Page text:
Dr. Wong is involved in the research application of soil, rock and fluid mechanics to geotechnical, petroleum, mining and geo-environmental engineering.
Current research activities are as follows:
- Strain-induced hydraulic conductivity properties of granular and fractured media: Understanding of changes in permeability due to induced strains are important for development of heavy oil and conventional recovery processes.
- Engineering properties of clay shale: Instability in slope construction, underground excavation and drilled wellbore are commonly encountered in clay shale formation. Experiments are being conducted to investigate the swelling mechanism, softening in stiffness and weakening in strength, and time-dependent creep behaviour of shale.
- Gas exsolution in heavy oil reservoir: The main objectives of the research are to experimentally investigate the foamy heavy oil flow behaviour and the sand production in primary production of heavy oil. The research program will provide a better understanding of the recovery process, thereby improving strategies for the commercial development and exploitation of the heavy oil reservoirs.
- Coupled geomechanics - reservoir simulation: Innovative iterative numerical schemes are being developed to couple geomechanics and reservoir solvers. The coupled program will be used to study thermal recovery processes in heavy oil reservoirs.
- Solid waste injection in disposal well: Physical models of multi-phase flow are being conducted to understand the transport of fine solid and emulsion in granular media. Practical applications can be found in drilling waste and petroleum engineering industries.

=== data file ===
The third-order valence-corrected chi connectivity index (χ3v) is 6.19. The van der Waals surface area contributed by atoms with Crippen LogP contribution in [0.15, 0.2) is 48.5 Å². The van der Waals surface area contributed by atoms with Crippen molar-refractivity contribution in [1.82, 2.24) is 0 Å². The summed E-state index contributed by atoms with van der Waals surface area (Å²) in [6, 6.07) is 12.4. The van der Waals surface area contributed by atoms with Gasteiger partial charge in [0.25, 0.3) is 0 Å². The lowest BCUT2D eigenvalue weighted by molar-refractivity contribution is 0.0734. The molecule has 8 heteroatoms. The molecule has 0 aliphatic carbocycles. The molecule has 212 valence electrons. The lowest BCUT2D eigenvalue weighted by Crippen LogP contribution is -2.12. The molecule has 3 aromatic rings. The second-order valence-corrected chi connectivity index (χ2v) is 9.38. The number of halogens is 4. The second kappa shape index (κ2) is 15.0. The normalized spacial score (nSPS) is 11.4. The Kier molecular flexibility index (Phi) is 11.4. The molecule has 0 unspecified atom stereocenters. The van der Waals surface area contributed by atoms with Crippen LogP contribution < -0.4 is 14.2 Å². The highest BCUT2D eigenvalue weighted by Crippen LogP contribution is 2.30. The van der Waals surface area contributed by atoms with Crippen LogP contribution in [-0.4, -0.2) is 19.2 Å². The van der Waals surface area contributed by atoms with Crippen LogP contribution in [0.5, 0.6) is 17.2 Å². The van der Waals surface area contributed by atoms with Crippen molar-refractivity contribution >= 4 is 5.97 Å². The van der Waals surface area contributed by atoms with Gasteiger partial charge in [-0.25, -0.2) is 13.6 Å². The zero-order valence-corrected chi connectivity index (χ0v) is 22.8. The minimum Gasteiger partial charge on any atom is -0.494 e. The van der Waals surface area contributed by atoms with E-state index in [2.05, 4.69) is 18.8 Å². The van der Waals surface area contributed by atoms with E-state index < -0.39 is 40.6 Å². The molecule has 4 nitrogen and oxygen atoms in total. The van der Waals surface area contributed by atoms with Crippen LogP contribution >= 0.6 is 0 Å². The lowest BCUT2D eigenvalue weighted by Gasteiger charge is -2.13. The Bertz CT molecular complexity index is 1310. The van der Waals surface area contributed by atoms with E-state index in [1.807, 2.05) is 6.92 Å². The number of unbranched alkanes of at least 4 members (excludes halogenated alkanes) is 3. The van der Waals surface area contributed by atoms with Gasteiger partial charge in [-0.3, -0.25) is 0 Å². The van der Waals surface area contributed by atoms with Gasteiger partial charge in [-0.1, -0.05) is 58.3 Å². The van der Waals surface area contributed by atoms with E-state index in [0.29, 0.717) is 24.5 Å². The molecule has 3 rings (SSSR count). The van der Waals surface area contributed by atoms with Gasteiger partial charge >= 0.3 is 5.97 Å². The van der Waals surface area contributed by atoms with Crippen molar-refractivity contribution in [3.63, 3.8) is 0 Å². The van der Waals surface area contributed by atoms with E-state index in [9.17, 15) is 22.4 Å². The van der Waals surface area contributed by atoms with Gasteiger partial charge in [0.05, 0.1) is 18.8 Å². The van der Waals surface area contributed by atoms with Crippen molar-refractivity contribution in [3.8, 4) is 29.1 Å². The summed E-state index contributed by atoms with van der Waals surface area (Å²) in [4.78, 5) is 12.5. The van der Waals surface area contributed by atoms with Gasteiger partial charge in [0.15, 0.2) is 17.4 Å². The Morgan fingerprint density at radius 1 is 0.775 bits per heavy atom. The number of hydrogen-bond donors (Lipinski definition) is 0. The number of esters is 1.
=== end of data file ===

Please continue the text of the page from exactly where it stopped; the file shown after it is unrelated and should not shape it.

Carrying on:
- Hydrocarbon contaminant transport in unsaturated soil: Centrifuge tests are being conducted to study the diffusion of light- and heavy-ends of HC in unsaturated silt.
- Oil sand tailing management: Several methods are being studied to speed up the consolidation of fine tailing from oil sand surface mining. This research has significant impact on environment.
- Interfacial interaction in visco-elastic geomaterials: This study is aimed to define the loading criteria for initiation of fracturing or discontinuity deformation at the interface between two different geomaterials.
- Large deformation in peat: This project analyzes large deformation problems (settlement and piping) in peat induced by construction.
- Computer tomography scanning: CT scanning is being used to quantify the changes in fabric of geomaterials (e.g., shale, sand, and concrete) under drained and undrained loading conditions.
Dr. Wong also has interest in pursuing research in other areas related to granular flow, frozen soil engineering, soil-structure (dynamic) interaction and tunneling.